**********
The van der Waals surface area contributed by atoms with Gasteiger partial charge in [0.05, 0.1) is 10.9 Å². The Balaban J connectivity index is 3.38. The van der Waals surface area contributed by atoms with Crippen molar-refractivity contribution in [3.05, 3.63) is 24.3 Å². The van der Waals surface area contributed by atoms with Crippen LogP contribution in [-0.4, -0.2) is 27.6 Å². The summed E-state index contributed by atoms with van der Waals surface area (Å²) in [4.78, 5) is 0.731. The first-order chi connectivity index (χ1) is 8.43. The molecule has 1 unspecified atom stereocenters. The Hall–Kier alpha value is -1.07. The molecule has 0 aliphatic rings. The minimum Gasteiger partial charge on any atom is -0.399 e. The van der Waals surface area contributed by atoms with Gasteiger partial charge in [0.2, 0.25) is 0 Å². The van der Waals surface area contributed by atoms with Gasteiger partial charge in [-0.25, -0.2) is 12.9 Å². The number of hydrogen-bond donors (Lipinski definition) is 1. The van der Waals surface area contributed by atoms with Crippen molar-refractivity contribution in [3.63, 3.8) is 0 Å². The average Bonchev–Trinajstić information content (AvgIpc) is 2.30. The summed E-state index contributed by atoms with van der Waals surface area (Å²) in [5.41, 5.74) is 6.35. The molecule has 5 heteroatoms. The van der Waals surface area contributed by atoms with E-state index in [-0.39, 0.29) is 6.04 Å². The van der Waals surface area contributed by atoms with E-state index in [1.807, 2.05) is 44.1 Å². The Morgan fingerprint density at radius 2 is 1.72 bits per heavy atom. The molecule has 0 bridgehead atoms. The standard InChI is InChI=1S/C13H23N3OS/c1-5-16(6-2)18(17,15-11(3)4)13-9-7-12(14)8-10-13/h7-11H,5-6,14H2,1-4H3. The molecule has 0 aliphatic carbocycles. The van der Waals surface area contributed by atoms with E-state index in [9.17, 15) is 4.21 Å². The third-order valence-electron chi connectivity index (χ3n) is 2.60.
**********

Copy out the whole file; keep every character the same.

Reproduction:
The van der Waals surface area contributed by atoms with Gasteiger partial charge in [0.05, 0.1) is 10.9 Å². The Balaban J connectivity index is 3.38. The van der Waals surface area contributed by atoms with Crippen molar-refractivity contribution in [3.05, 3.63) is 24.3 Å². The van der Waals surface area contributed by atoms with Crippen LogP contribution in [-0.4, -0.2) is 27.6 Å². The summed E-state index contributed by atoms with van der Waals surface area (Å²) in [4.78, 5) is 0.731. The first-order chi connectivity index (χ1) is 8.43. The molecule has 1 unspecified atom stereocenters. The Hall–Kier alpha value is -1.07. The molecule has 0 aliphatic rings. The minimum Gasteiger partial charge on any atom is -0.399 e. The van der Waals surface area contributed by atoms with Gasteiger partial charge in [0.2, 0.25) is 0 Å². The van der Waals surface area contributed by atoms with Gasteiger partial charge in [-0.25, -0.2) is 12.9 Å². The number of hydrogen-bond donors (Lipinski definition) is 1. The van der Waals surface area contributed by atoms with Crippen molar-refractivity contribution in [3.63, 3.8) is 0 Å². The average Bonchev–Trinajstić information content (AvgIpc) is 2.30. The summed E-state index contributed by atoms with van der Waals surface area (Å²) in [5.41, 5.74) is 6.35. The molecule has 5 heteroatoms. The van der Waals surface area contributed by atoms with E-state index in [-0.39, 0.29) is 6.04 Å². The van der Waals surface area contributed by atoms with E-state index in [1.807, 2.05) is 44.1 Å². The Morgan fingerprint density at radius 2 is 1.72 bits per heavy atom. The molecule has 0 bridgehead atoms. The standard InChI is InChI=1S/C13H23N3OS/c1-5-16(6-2)18(17,15-11(3)4)13-9-7-12(14)8-10-13/h7-11H,5-6,14H2,1-4H3. The molecule has 0 aliphatic carbocycles. The van der Waals surface area contributed by atoms with E-state index in [9.17, 15) is 4.21 Å². The third-order valence-electron chi connectivity index (χ3n) is 2.60.